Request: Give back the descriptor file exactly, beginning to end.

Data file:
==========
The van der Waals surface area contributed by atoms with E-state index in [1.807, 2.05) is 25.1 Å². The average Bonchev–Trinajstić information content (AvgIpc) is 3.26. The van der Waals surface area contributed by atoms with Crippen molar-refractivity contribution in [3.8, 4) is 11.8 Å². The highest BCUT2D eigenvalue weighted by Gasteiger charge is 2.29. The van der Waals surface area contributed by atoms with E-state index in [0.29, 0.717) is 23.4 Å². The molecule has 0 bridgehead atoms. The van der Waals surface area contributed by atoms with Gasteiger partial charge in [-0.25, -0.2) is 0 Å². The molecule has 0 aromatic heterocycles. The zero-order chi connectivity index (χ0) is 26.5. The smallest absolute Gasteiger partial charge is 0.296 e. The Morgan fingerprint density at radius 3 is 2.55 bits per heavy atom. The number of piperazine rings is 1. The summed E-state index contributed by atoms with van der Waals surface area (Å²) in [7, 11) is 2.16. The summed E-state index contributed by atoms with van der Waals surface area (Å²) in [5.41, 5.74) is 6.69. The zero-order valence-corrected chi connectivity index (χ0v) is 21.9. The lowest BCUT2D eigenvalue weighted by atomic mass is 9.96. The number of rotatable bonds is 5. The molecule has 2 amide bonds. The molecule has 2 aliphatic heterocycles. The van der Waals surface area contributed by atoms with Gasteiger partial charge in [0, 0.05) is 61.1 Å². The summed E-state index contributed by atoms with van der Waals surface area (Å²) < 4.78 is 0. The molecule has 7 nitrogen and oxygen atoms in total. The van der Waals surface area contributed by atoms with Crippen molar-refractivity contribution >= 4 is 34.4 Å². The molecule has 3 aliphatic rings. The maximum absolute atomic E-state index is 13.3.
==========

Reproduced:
The van der Waals surface area contributed by atoms with E-state index in [1.807, 2.05) is 25.1 Å². The average Bonchev–Trinajstić information content (AvgIpc) is 3.26. The van der Waals surface area contributed by atoms with Crippen molar-refractivity contribution in [3.8, 4) is 11.8 Å². The highest BCUT2D eigenvalue weighted by Gasteiger charge is 2.29. The van der Waals surface area contributed by atoms with E-state index in [0.29, 0.717) is 23.4 Å². The molecule has 0 bridgehead atoms. The van der Waals surface area contributed by atoms with Gasteiger partial charge in [-0.25, -0.2) is 0 Å². The molecule has 0 aromatic heterocycles. The zero-order chi connectivity index (χ0) is 26.5. The smallest absolute Gasteiger partial charge is 0.296 e. The Morgan fingerprint density at radius 3 is 2.55 bits per heavy atom. The number of piperazine rings is 1. The summed E-state index contributed by atoms with van der Waals surface area (Å²) in [7, 11) is 2.16. The summed E-state index contributed by atoms with van der Waals surface area (Å²) in [5.41, 5.74) is 6.69. The zero-order valence-corrected chi connectivity index (χ0v) is 21.9. The lowest BCUT2D eigenvalue weighted by atomic mass is 9.96. The number of rotatable bonds is 5. The molecule has 2 amide bonds. The molecule has 2 aliphatic heterocycles. The van der Waals surface area contributed by atoms with Gasteiger partial charge in [0, 0.05) is 61.1 Å². The summed E-state index contributed by atoms with van der Waals surface area (Å²) < 4.78 is 0. The molecule has 7 nitrogen and oxygen atoms in total. The van der Waals surface area contributed by atoms with Crippen molar-refractivity contribution >= 4 is 34.4 Å². The molecule has 3 aliphatic rings. The maximum absolute atomic E-state index is 13.3.